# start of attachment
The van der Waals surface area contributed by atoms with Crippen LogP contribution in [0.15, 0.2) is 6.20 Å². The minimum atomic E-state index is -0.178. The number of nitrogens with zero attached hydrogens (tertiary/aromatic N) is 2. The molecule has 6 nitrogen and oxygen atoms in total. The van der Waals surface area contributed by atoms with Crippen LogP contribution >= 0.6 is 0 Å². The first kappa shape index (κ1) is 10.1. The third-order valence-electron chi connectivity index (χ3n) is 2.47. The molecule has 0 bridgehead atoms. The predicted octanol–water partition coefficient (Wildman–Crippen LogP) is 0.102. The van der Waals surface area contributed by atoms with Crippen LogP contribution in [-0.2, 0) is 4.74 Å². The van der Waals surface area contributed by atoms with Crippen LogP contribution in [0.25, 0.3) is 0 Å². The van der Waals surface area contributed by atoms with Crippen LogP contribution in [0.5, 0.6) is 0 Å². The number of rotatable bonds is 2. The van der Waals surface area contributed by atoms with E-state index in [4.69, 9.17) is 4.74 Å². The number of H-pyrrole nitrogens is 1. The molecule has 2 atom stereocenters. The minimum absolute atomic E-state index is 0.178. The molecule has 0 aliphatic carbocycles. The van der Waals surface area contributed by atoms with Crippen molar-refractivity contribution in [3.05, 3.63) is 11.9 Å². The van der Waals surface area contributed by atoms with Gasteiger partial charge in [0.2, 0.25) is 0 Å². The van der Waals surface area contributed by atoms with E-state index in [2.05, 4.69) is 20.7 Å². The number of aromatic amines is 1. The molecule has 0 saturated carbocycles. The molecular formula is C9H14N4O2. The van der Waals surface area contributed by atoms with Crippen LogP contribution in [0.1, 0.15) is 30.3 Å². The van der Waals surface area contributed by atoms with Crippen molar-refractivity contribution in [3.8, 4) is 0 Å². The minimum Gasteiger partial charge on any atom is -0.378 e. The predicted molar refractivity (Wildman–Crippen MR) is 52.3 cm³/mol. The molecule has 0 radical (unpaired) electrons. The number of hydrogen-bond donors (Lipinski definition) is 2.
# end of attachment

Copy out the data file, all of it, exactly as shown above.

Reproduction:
The van der Waals surface area contributed by atoms with Crippen LogP contribution in [0.15, 0.2) is 6.20 Å². The minimum atomic E-state index is -0.178. The number of nitrogens with zero attached hydrogens (tertiary/aromatic N) is 2. The molecule has 6 nitrogen and oxygen atoms in total. The van der Waals surface area contributed by atoms with Crippen LogP contribution >= 0.6 is 0 Å². The first kappa shape index (κ1) is 10.1. The third-order valence-electron chi connectivity index (χ3n) is 2.47. The molecule has 0 bridgehead atoms. The predicted octanol–water partition coefficient (Wildman–Crippen LogP) is 0.102. The van der Waals surface area contributed by atoms with Crippen LogP contribution in [-0.2, 0) is 4.74 Å². The van der Waals surface area contributed by atoms with Crippen LogP contribution in [0.25, 0.3) is 0 Å². The van der Waals surface area contributed by atoms with Crippen LogP contribution in [0.5, 0.6) is 0 Å². The number of rotatable bonds is 2. The van der Waals surface area contributed by atoms with E-state index in [4.69, 9.17) is 4.74 Å². The number of H-pyrrole nitrogens is 1. The molecule has 2 atom stereocenters. The minimum absolute atomic E-state index is 0.178. The molecule has 0 aliphatic carbocycles. The van der Waals surface area contributed by atoms with Crippen molar-refractivity contribution in [3.05, 3.63) is 11.9 Å². The van der Waals surface area contributed by atoms with Gasteiger partial charge in [0.2, 0.25) is 0 Å². The van der Waals surface area contributed by atoms with E-state index in [2.05, 4.69) is 20.7 Å². The number of aromatic amines is 1. The molecule has 0 saturated carbocycles. The molecular formula is C9H14N4O2. The van der Waals surface area contributed by atoms with Crippen LogP contribution in [0.1, 0.15) is 30.3 Å². The van der Waals surface area contributed by atoms with Crippen molar-refractivity contribution in [3.8, 4) is 0 Å². The minimum Gasteiger partial charge on any atom is -0.378 e. The predicted molar refractivity (Wildman–Crippen MR) is 52.3 cm³/mol. The molecule has 0 radical (unpaired) electrons. The number of hydrogen-bond donors (Lipinski definition) is 2.